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Organisation: United States Department of Agriculture (USDA)
Author: Joe E. Brooks and Lynwood A. Fiedler
Edited by AGSI/FAO: Danilo Mejia (Technical), Beverly Lewis (Language&Style), Carolin Bothe (HTML transfer)

CHAPTER III Vertebrate Pests: Damage on stored foods


4.1 Sanitation and good housekeeping

4.2 Denying rodents access to foods

4.3 Eliminating or reducing rodent numbers


4 Management of rodent populations

The prevention of losses of stored foods due to rodents by subsistence and small-holding farmers comes down to relatively inexpensive methods that the farm family can afford. These consist mainly of three things: 1) sanitation and good housekeeping, 2) denying rodents access to stored foods, and 3) elimination or reduction of rodents in the farm structures.

4.1 Sanitation and good housekeeping

Sanitation and good housekeeping in small-holding farmers housing structures means keeping all spilled grains swept up daily, not allowing food scraps to accumulate, and keeping the cooking area and cooking utensils and pots clean every day. It means sweeping the floors of the living quarters and the cooking area daily; keeping grains, vegetables, fruits, spices, and herbs used in daily food preparation in tins, jars, or earthenware containers when not in use, to prevent rodents from eating them.

All vegetation near the farm structures should be keep cut away from the buildings, especially any fruit trees or vines. Vegetable gardens should be planted away from the living quarters. Nearby grassy and weedy areas should be kept cleared.

Whenever grains are put outside for drying or winnowing to remove seeds, stems, stones and dirt, the area should be thoroughly swept after these tasks are finished. f grains are threshed in the farm compound, the area should be swept to recover all grains.

If livestock are kept in the farm structures, such as goats, sheep, or cattle, the family members should keep the animals' area clean and especially to keep any uneaten food swept up and disposed of by burying or burning.

4.2 Denying rodents access to foods

Keeping rodents out of stored grains may be difficult, especially if the amounts to be stored for even a month or two approximates 1,000 kg, the harvest from a half to one hectare of land. Much of the grain is stored in jute bags, woven baskets, or open cribs. None of these will keep rodents from the foods. Wire mesh, metal and ceramic containers, or brick and concrete bins are needed to keep rodents out. These items, unfortunately, are expensive and usually beyond the reach and pockets of subsistence and small-holding farmers. A collective or co-operative venture, whereby several farmers pool their resources and store their grains collectively in a structure especially made for that purpose, may be tried. This venture would require an unusual degree of Cupertino among neighbours, however, and could easily be subject to dispute as to amounts placed and withdrawn from storage. Some co-operatively agreed authority would have to record carefully the amounts of grain stored and to control and account for withdrawals.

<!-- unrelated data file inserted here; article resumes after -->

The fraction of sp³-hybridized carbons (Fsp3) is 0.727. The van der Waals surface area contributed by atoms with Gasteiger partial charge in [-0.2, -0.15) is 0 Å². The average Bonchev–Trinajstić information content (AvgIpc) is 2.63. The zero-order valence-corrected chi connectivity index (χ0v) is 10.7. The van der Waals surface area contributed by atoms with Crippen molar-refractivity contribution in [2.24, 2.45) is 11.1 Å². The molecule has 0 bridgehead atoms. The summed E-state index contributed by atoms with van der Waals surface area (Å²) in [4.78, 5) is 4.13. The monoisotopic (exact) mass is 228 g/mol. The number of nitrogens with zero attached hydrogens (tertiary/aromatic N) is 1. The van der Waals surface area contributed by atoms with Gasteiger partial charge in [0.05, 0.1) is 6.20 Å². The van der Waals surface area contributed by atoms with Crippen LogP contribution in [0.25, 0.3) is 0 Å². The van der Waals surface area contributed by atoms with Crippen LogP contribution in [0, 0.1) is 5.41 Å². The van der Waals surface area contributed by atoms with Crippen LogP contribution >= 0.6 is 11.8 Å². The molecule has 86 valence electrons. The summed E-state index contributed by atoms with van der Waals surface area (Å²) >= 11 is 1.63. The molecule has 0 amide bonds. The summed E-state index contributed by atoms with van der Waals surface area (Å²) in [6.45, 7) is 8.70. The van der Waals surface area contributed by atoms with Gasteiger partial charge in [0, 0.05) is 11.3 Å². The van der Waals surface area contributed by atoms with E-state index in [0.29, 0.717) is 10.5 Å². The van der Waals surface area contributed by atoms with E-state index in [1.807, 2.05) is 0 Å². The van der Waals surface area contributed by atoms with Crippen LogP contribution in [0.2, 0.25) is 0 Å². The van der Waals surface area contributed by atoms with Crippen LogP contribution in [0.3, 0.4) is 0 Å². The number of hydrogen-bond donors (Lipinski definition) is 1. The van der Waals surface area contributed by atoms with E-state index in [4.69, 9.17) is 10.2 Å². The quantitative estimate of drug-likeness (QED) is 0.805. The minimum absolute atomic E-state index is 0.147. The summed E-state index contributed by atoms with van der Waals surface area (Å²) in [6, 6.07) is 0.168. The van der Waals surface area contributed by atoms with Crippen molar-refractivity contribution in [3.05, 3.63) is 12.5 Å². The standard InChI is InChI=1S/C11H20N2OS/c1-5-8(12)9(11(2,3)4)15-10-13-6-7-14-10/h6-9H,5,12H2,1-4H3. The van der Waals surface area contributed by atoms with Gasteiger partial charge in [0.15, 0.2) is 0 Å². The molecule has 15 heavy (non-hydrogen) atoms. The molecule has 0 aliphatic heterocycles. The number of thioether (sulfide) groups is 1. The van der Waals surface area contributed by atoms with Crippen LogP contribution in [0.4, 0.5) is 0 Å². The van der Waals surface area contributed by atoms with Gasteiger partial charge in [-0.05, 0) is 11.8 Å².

Metal-covered wooden bins may be made to hold grains, using the metal from old kerosene tins to cover the exterior. Or discarded metal food tins may be flattened and used to rodent-proof a wooden bin. If wire mesh is available, this may be used instead of metal tins.

Care must be taken to cover all surfaces and not leave any gaps between overlapping pieces of mesh or metal. Rust is an ever-present possibility and so galvanised or tinned metal should be used if available. Otherwise, several coats of paint may retard rusting in the tropics.

The average farm family needs to protect the seed grain for the next planting very carefully. This can be done by storing it in small ceramic or metal containers with tight- fitting lids.

If the farm family keeps chickens, ducks, or pigeons, these should be maintained where rodents would not have access to their foods or food scraps, nor to their chicks or eggs. The birds should be penned at night in cages made with wire mesh too small for rodents to climb through. All excess uneaten foods or food scraps should be cleaned daily after the birds have been fed and buried or burned.